But of course, there’s a husband and a girlfriend in this picture. Both husband and girlfriend are delightful, attractive, talented, supernice people that anyone would be lucky to have. So things got a little crazy, chances were taken and of course a couple of close calls later we were thinking that it was time to cool it. That lasted a few weeks. Things get started again but at a lower temperature. Then more chances were taken, then things cooled off again (me feeling horribly guilty and used and sick with myself), then they heat up again and here we are.

I love how you tell people things they can take with them forever. I need that. I think sometimes that I’m literally going to crack in half from the strain of this. Sometimes out of nowhere my throat just closes and I well up. Anywhere, grocery store, work, driving. I had a perfect, wonderful and blessed life that for some reason I felt I had to completely trash. I’m a nice, good girl. I’m happy nearly all the time. I have lots of friends who think highly of me. I’m smart and attractive and have always been thought of as solid as a rock. I earned my moral superiority. This is all so deeply out of character, so nightmarish. I saw it all happening and knew it was wrong but I still went on. It was not a case of temporary insanity by any means. It didn’t “just happen.” The buildup took ages. It’s like I’m having a dream but I just can’t wake up, I can’t make it stop or go away. I haven’t told my husband but it has still affected my marriage profoundly and I’m not sure that it will recover.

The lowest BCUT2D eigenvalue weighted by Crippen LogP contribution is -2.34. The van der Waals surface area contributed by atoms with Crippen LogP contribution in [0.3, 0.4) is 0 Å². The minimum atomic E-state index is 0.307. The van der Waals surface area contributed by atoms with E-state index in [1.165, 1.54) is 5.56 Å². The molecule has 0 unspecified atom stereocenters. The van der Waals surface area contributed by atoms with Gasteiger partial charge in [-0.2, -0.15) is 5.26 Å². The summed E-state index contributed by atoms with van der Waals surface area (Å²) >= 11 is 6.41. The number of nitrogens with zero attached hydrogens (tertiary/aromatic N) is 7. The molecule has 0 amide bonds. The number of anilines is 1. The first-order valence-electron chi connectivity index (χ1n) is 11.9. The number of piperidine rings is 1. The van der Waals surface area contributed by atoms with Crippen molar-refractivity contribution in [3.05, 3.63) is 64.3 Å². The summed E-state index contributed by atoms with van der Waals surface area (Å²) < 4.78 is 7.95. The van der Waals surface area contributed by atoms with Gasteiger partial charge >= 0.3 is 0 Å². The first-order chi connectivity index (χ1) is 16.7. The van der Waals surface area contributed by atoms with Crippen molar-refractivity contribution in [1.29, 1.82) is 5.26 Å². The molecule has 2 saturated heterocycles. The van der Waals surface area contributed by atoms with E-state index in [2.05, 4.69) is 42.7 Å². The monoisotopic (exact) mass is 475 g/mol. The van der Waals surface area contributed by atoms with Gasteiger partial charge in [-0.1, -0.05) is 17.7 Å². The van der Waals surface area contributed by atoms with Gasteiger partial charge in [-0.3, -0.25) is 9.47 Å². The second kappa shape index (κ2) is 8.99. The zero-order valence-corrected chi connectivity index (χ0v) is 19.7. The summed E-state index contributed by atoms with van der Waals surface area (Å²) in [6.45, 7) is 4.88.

For God’s sake, I know that there are way bigger problems one could have. I’m sure that this sounds like a spoiled brat crying about her diamond shoes being too tight. But I’m also pretty sure that I’m not the only person in the world doing this. (Does this sound like I’m trying to justify why you should help me? Well, maybe I am.) I have no one to turn to. Tonight is the first time that I have cried about this. I think I’m absolutely at my wit’s end. I can’t stop thinking about him or seeing him when there’s an opportunity. I think I’m probably half in love.